Friday, May 9, 2008


We took the train here. Eight hours and then some. It was lovely. After all the heat of Chennai, the train had a constant breeze. It was a little crowded, but not too bad. At one stage it even started raining. The roog leaked as did our window, so we got a little wet. At about ten pm we reached Coimbatore. We meant to stay there one night and travel to the village in the morning. But we looked at over thiry hotels and none had any rooms available. So we called out host family and took a taxi straight to the village.
The six girls share a room. At night we lay out bamboo mats and sleep in sheets on the floor. When I roll over, I knee someone in the head most of the time. We have a ceiling fan, but the power goes out at least three times a night. Luckily, it isn't so hot here as it was in Chennai. I even got almost chilly the first night. In the morning, I get up and put on my flip flops which are not allowed either in the house or on the veranda, and cross the yard to the outhoust/washroom. Let's just say the outhouse is a squatter and leave it at that. Surprisingly, the left hand/right hand thing is working for me, though still a little wierd. I take a "shower" by filling a bucket from the cystern and splashing myself with it. I am careful as I fill the bucket not to use too much water as I will need to replace what I have used when the government pump is turned on in a day or so. I'll bring the water from the pump back to the house in a plastic vase thing which will probably be most comfortable on my head and dump it in the cistern where little fishes keep it clean. For drinking water we filter it with a pump filter into our bottles.
The village is surrounded by trees of all kinds and it is truly picturesque. Inside, teh houses are painted pastel blues, greens, yellows, and purples. I have been to the goddess temple where I'll be doing most of my participant observation, but it was not open when I got there. THere are a few tree shrines as well, one of which is a promising spot to chatt with the village women. As it is they come out of thier houses when I pass and we smile and put our palms together and say "vanacum" and head bobble at each other. I don't have much else to say until I find a translator.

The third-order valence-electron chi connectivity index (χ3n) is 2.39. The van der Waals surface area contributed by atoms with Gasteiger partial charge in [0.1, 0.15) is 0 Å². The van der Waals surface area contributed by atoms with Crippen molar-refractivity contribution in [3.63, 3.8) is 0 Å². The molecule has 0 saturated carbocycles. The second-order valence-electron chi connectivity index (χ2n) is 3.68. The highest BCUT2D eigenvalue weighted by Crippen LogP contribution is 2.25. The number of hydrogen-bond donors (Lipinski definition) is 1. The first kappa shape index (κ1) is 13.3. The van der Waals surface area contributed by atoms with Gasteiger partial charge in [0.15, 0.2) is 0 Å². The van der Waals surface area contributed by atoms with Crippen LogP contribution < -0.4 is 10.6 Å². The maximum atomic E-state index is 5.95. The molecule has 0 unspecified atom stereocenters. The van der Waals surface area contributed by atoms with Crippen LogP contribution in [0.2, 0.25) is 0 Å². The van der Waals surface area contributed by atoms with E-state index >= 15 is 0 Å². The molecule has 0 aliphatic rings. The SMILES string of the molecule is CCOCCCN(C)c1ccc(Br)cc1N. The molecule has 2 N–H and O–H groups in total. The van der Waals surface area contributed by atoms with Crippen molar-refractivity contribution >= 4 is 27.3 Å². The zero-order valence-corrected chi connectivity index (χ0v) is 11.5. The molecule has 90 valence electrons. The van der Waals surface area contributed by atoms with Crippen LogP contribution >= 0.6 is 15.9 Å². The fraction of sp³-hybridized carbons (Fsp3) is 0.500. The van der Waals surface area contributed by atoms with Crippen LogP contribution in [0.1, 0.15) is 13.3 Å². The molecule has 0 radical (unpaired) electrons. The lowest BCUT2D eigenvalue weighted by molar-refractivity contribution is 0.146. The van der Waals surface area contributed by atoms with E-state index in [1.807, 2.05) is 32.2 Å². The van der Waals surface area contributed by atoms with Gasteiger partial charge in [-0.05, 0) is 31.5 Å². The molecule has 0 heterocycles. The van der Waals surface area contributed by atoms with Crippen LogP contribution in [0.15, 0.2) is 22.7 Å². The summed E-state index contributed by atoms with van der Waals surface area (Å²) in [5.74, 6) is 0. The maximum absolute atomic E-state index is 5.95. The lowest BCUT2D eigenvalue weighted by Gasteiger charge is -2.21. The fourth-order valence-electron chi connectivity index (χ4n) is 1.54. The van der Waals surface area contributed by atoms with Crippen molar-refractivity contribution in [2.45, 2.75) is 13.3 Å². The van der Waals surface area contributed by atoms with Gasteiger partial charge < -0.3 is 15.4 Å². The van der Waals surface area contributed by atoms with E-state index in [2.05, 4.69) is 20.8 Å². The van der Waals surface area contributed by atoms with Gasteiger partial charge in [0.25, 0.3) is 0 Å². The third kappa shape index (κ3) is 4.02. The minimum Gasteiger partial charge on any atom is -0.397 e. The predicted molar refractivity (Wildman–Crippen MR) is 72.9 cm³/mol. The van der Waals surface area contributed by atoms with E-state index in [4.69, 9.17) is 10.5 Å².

The children drive me crazy. They won't leave us alone and you know how little I like children anyway. I'm nice, though. I keep telling them my name when they ask and no matter how often it happens I do not try to explain that no matter how many times they ask my name will still be Cathlin, and no matter how many times they repeat it they will never pronounce it right. Oh well.
Meals are eaten on banana leaves which we rinse off. Mostly rice with some spicy gravy/sauce that we mix with our hands and eat. I'm getting used to eating without utinsels. It's not so hard. The walk into "town" from where we live is long, but breezy. The "restaurants" are pretty scary looking, but I eat there twice a day and still do not feel the least bit sick.
Mattew and Jeeva (our host family) have an old man living with them (I think he is Jeeva's father). He's pretty kooky and we all enjoy his company. He speaks no English, but plays a mean hand of Uno. We try to learn Tamil words from him. Today we learned "beautiful". He told us how to say it and then gestured at me and said it a couple of times. He pointed to my braided hair and head bobbled, then to Sydney's short curly unbraided hair and shook his head. I guess unbraided hair is not beautiful.
We are back in the city today to grocery shop and internet. I can't get pictures uploaded. I'm sorry. I'll try really hard next time.

1 comment:

Natlyk said...

oh jenny. i'm thoroughly enjoying your stories. keep 'em coming! you are beautiful and of course you're getting all the attention, we knew you would. =) miss you much my friend!